Panophobia Fear of Everything- Causes, Symptoms and Treatment

We live in this world, between numerous objects, animals and persons, and go through various situations in a single day. We survive by fighting and facing through all of the challenges that life throws at us every day. However, some people fear everything of these. This is one of the most strangest, yet vague kind of fear one could get and is known as panophobia.

panophobia - fear of everything

The word probably has been derived from “Pan” who is The Greek God known to cause panic, fear and anxiety or another Greek word “Panto” meaning everything. Panophobia, also known as omniphobia, is signified by persistent and intense fear of everything surrounding the person which includes all objects, people, situations and animals. The panophobic person is always worried and fearful that something horrifying would happen. Many other specific phobias can occur with someone having panophobia. This phobia is also closely related with different types of anxiety disorders. As much as this fear seems ambiguous, it can deeply disrupt the life and career of a person.

What Causes Panophobia?

Panophobia is a vicious cycle of other phobias. The person develops panophobia as an outcome of other fear and anxiety, and the fear in turn aggravates the anxiety. The causes responsible for panophobia are:

Specific Phobias

A person doesn’t starts fearing everything at a sudden. Panophobia is always backed by another specific kind of fear. People are more vulnerable if they’ve already got other specific phobias which might be fear of public places (agoraphobia), fear of social situations (social phobia), fear of germs (germophobia), fear of snakes (ophidiophobia), fear of confined spaces (claustrophobia) or many other such fears. A single fear can be responsible to weaken the mind of a person, and he/she starts to inhabit this fear over the extreme. Eventually, the elated amount of fear makes the person distressful and anxious of almost everything around him/her.

Post-Traumatic Depression

Panophobia is also more likely to occur to people who had or have gone through a traumatic event. Trauma is a wound of the mind, and needs plenty of time to heal. Such trauma can cause depression and anxiety in the person. A weakened mind is a home to several other distressful mental conditions. During this time, a person can develop anxiety for everything encircling his/her life.


Heredity can also be a contributing factor in panophobia. Studies show that the feelings of fear and anxiety can pass on through genes. These are like personality traits one gets from the family and blood. Gradually, one can develop this kind of phobia.

Symptoms of Panophobia

Major symptoms that can occur with anyone having panophobia are:

  • Persistent and extreme fear of everything including objects, animals, insects, people and situations surrounding a person
  • Screaming, crying and goose bumps upon the onset of fear
  • Isolation and staying away from a regular life
  • Increased alertness
  • Realizing that the fear is unreasonable ( except in children)
  • Low self- image and confidence
  • Feeling depressed
  • Panic attacks and anxiety with signs such as shaking, sweating, profuse breathing, chest pain, feeling like losing control, heart palpitations, nausea or vomiting, dizziness or fainting and abdominal uneasiness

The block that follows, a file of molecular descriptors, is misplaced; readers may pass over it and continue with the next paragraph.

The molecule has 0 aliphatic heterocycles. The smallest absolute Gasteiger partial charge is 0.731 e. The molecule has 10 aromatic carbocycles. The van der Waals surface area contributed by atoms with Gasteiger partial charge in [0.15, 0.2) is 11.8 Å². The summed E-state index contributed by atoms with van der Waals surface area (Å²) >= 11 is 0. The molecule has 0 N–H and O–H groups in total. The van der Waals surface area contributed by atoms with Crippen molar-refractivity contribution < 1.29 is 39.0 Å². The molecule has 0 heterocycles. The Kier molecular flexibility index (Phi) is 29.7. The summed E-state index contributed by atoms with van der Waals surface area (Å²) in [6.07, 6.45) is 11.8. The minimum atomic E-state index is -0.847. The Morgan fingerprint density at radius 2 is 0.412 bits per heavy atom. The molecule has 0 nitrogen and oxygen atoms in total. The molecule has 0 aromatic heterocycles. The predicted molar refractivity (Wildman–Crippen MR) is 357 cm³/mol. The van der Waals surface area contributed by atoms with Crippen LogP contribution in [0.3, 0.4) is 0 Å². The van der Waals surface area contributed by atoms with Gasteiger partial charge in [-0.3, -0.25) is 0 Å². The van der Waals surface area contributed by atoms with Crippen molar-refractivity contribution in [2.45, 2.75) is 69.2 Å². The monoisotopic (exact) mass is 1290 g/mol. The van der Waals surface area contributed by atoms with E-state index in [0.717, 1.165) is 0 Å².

When to Visit a Doctor?

Panophobia may be rooted from another specific phobia which had been unnoticed. The fear can be confusing and unexplainable, and make the person even more vulnerable to feel anxious. On the other hand, it is like a vicious cycle of depression, phobias and anxiety. If left untreated, the person can develop other depressive disorders and completely disrupt one’s life. If the above symptoms have been damaging to that extent and prolonged for more than six months, one needs to consult a doctor and start with the treatment process.

How is Panophobia Treated?

Panophobia can be treated using a combination of psychotherapies and medicines. These are:

Exposure Therapy with Relaxation

Exposure therapy is one of the effective psychotherapies in treating panophobia. The therapist guides the person through regular exposures with the objects, people or situations that develop the anxiety. This is a slow process, and the therapist starts from mild settings to trigger the fear. The therapist also teaches various relaxation ways such as controlled breathing, muscle relaxation, meditation and mind visualization. The person needs to use these relaxation methods during the exposure sessions, and bring the fear under control.

Cognitive Behavioral Therapy (CBT)

CBT is aimed at understanding and recognizing the negative images creating the fear. A panophobic person generally perceives everything to be made of something evil, and anticipates something terrifying to happen anytime. CBT is a therapy which tries to eliminate these kinds of upsetting thoughts and build a positive life. It uses extensive counseling sessions for the person to talk and share about his/her fear, thoughts and weaknesses.


In severe cases of panicking and anxiety, medications may be used to control the symptoms. Commonly used medicines are anti-anxiety and anti-depressant drugs. These medicines help to adjust the serotonin levels which is responsible for determining the temperament of a person